The lack of knowledge of what it takes to move forward in the adventure of buying and selling stocks has discouraged many potential investors from investing in stocks in Nigeria and beyond. Even most of those who already trade stocks often get their fingers burned due to inadequate knowledge of stock analysis. It was the desire to guide such people that made Ayo Arowolo, my former managing editor/CEO at “Financial Standard” newspaper, Lagos, Nigeria, write this text entitled “Fire Your Share Analyst”.
Arowolo, also the author of “The New Millionaires Capsule,” is a Reuters Award winner who has been involved in financial education for more than 20 years as a financial and investigative journalist. He has worked for major Nigerian newspapers including the Concord Group, “The Guardian”, “The News” and “This Day”. Arowolo was the founding CEO of The Investment Club Network (TICN), Lagos, Nigeria. He now speaks to audiences across the country, focusing on how people can take full charge of their personal financial affairs.
The author says that this text is designed to help personal finance consumers acquire the basic skills necessary to make sound and prudent investment decisions. He adds that the purpose of the text is to create an easy-to-read guide that allows people to easily navigate today’s complex investment market. Arowolo emphasizes that the text contains a lot of practical advice, which will help people spot any shortcomings they may have, as well as how to take advantage of the shortcomings.
He teaches that a requirement for making money in any investment is to gain a thorough understanding of the particular investment terrain before making any financial commitment.
Arowolo explains that there is a prosperity banquet in the Nigerian stock market, because it turns individual investors who invest in shares of listed companies into millionaires on a daily basis. However, he adds that many private investors also lose money in the market on a daily basis.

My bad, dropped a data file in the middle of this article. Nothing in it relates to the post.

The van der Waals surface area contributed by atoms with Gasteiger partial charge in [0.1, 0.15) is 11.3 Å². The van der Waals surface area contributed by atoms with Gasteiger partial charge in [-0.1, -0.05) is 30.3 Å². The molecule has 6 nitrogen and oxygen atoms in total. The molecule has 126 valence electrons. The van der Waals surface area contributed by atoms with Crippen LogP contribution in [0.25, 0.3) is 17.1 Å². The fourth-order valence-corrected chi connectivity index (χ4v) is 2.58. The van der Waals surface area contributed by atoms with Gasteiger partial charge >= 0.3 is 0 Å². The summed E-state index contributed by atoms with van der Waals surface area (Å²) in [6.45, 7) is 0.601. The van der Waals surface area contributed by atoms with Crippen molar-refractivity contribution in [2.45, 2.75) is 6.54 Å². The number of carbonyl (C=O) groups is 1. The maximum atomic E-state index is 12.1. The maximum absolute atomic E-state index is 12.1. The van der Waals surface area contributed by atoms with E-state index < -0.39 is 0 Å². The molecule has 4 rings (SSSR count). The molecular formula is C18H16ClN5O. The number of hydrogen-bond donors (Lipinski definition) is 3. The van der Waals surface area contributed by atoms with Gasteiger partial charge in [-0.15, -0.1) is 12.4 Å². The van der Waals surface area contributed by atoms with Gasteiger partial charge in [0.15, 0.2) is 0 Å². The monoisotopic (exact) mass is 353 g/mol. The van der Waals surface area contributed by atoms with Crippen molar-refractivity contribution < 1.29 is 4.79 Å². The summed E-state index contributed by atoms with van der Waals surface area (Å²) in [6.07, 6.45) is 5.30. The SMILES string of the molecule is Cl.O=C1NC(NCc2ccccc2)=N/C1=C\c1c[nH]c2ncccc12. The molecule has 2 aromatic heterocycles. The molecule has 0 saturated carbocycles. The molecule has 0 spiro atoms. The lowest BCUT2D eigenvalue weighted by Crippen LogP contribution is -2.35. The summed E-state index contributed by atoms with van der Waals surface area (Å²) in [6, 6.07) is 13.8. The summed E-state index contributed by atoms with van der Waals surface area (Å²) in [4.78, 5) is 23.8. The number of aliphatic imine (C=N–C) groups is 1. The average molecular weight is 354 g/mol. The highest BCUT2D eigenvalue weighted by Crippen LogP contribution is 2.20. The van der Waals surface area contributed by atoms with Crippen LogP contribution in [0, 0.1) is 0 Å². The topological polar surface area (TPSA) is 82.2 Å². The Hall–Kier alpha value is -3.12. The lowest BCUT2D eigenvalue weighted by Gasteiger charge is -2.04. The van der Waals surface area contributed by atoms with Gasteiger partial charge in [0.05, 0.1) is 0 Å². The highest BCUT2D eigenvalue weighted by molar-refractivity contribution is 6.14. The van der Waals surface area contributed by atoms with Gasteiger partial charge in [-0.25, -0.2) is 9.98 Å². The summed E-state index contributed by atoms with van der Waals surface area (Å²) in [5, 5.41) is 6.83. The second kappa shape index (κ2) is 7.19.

The text is segmented into six chapters. Chapter one is titled “The Basics.” Here, this author says that many people who put their money in stocks don’t realize that investing in stocks is like buying a company. That is, you are a co-owner. Therefore, Arowolo advises that before you put your money into the stock of any company, you should ask some relevant questions. As he puts it: “Would you invest, for example, in a company that you know nothing about running? Would you put your money into a company without the proper paper investigations that will reveal the financial health of the company… Yet this is what many stock investors do. They put their money in the hands of brokers who might be experimenting with their retirement money.”
Arowolo adds that this explains why many investors see their financial fortunes disappear on a daily basis. He illuminates that a smart stock investor only calls his broker after he has decided the stocks he wants to invest in through research. The author states that an intelligent investor would not rely solely on what the newspapers say to make decisions because it is often too late when the information is in the newspapers.
He advises that you should instead snoop around the company you want to invest in and gather relevant information that can help you make informed investment decisions. Arowolo interestingly says that this exercise is usually not as difficult as many people think. “Do you know, for example, that if you know how to read the daily official stock market listing, with a little bit of analysis using the companies’ published accounts, you can make smart investment decisions for yourself?” he asks quite rhetorically.